I know this is a topic that gets debated on pretty often so I thought I'd sound in on it. Because, why not?
I think it's important to look at what YA novels are overall: teenagers who are just trying to find their place in the world. I remember those horrid teen years where it felt like all the adults were against you, but you just knew that once you were one of them everything would be so much better. In the meantime, you had to deal with ruthless high school cliques who were never happy unless you were miserable, unrequited love for the hottest, sportiest, most popular boy in school who would never know your name, and the desperate grasp for financial independence.
I wouldn't go back there if you paid me, like, a gazillion dollars.
The thing is, young adults are learning all the social acts and games they need for the days when they are an adult and they are making a wild amount of mistakes in the process. Some of these mistakes are drug or alcohol-related, some of them cost best friends, and some (mostly, a lot) lead to giving up the cherry far too early.
It's life. It happens.
Now I don't want to sound all blasé about the loss of innocence that extra age-digit brings with it, but these things are fact. Yeah, a fair few of us manage to get by untainted but out of the people I know, it's probably around the 5-10% mark.
My point is, people want to read about things they can relate to. People look to books for more reasons than just escapism, sometimes they need that friend that can guide them through the hard times. And what better navigator than a peer who's been through the same trials and come out of them okay?
To those that don't agree, that's too bad. I'm not saying I want YA to be flat-out Fifty Shades territory, it should definitely keep the discretion and notion of love that most books out there hold, but I'll never agree that it should be omitted completely.
Think back to were you were 15+
What was it on everyone's mind?
(And I'm not just talking about the boys.)
Wednesday, 9 October 2013
Thursday, 3 October 2013
America Singer is one of the Elite and Prince Maxon only has eyes for her.
If she wins the competition for his heart, she will leave her pre-destined life for a world of luxury. But the outcome is less than certain; the threat of rebel violence jsut beyond the palace walls is escalating into war and bitter rivals are ready to take her down.
And as America's feelings for Maxon grow stronger, ex-lover Aspen waits for her in the shadows.
Where do her loyalties truly lie?
Now, there's no secret I'm a big, ol' fan of The Selection (Look, there it is on my sidebar!), because that book was just so darn awesome. Preppy, pretty, bitches all fighting it out for the Prince's heart, what more is there, really? Since it's been FOREVER since I wrote a book review, any of the ones coming aren't exactly new releases and most I've read a couple of times by now. But this is my blog so whatever.
REVIEW FOR THE ELITE BY KIERA CASS
At Face Value: I like that the covers haven't changed (I HATE when that happens) but I'm not a fan of this dress. I like that the girl looks fierce but I'm a bit over the dress-y covers.
High Five: I would love to say this one was as awesome as the first but it just missed the mark for me. I still enjoyed it, but probably only at the 3.5-finger level.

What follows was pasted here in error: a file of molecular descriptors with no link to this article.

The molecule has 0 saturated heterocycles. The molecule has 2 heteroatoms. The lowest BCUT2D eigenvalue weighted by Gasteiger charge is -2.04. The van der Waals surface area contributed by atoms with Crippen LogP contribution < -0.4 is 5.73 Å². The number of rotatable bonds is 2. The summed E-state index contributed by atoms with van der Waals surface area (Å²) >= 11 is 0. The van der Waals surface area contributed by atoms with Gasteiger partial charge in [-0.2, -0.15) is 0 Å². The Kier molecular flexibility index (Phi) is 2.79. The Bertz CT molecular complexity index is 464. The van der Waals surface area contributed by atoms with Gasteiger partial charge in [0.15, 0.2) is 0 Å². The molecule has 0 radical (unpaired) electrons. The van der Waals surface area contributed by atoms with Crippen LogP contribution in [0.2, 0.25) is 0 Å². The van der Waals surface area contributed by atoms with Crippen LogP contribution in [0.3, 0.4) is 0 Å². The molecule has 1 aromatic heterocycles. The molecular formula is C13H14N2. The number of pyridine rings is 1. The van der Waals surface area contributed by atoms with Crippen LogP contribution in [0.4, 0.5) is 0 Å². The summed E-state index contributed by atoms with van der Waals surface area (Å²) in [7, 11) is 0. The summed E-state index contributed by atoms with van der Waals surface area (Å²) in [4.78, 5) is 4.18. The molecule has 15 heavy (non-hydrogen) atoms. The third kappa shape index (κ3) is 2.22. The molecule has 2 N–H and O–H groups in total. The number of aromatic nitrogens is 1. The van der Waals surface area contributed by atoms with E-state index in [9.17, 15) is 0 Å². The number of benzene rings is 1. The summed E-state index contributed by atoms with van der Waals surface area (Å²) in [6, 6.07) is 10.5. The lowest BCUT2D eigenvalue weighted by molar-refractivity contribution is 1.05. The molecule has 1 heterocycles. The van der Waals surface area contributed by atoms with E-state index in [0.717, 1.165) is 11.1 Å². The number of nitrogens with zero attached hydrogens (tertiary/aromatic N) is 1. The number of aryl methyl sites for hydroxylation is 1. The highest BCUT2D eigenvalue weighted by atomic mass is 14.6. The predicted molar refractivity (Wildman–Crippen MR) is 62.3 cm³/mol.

"Maybe this isn't the right thing to say but I want you to know: when you ran for that stage, I've never been so proud of you in all my life. You've always been beautiful; you've always been talented. And now I now your morale compass is perfectly aligned, that you see clearly when things are wrong, and you do everything in your power to stop it. As a father, I couldn't ask for more."
The thing I really love about Kiera Cass's books is that fact I can't choose whose team I would join in the little love triangle of hers. Yes, I get that people hate love triangles these days (whatever) but they're great when they're actually done right. Don't ask me to choose between Maxon and Aspen because I can't even...
I think what made this book less enjoyable than it could have been was the predictability of what happened to Marlee, and the lack of fear over these supposed-vicious rebels. Yes, we see the destruction they've caused, but really? It feels very two-dimensional to me. These two things alone could have been made into something wickedly unreal but they just fell flat.
That said, May is as adorable as ever, there's finally some more depth into the royal family, and America keeps on doing that jump-without-thinking thing she's so good at.
I find it odd though, that even after a second book I'm still in the same place as I was after the first. Maxon is ahead by the teeniest amount and I'm just hoping neither of the lads has some horrible death ahead of them.
Tuesday, 1 October 2013
During my rewatch of Downton Abbey, I realised that even though I love the show like crazy, there are so many characters that I just want to be put out of their misery. They're conniving, malicious, and in some cases brutally honest, and you know what? I love every minute of it.
So what is it about these guys that makes us both want to punch them and kiss them?
Downton Abbey doesn't have the monopoly on wickedly vindictive characters, either. Lady Mary might be my current favourite, but Queen Levana from Marissa Meyer's Cinder is a close second. And while is seems like the females are the only ones getting nasty, there are plenty of guys getting in on the action.
Obviously every protag needs an antag and all that, but when the antagonist becomes the one you're cheering for it gives the whole dynamic new meaning.
So what about you? Who are your favourite bad guys and what was it that drew you to them?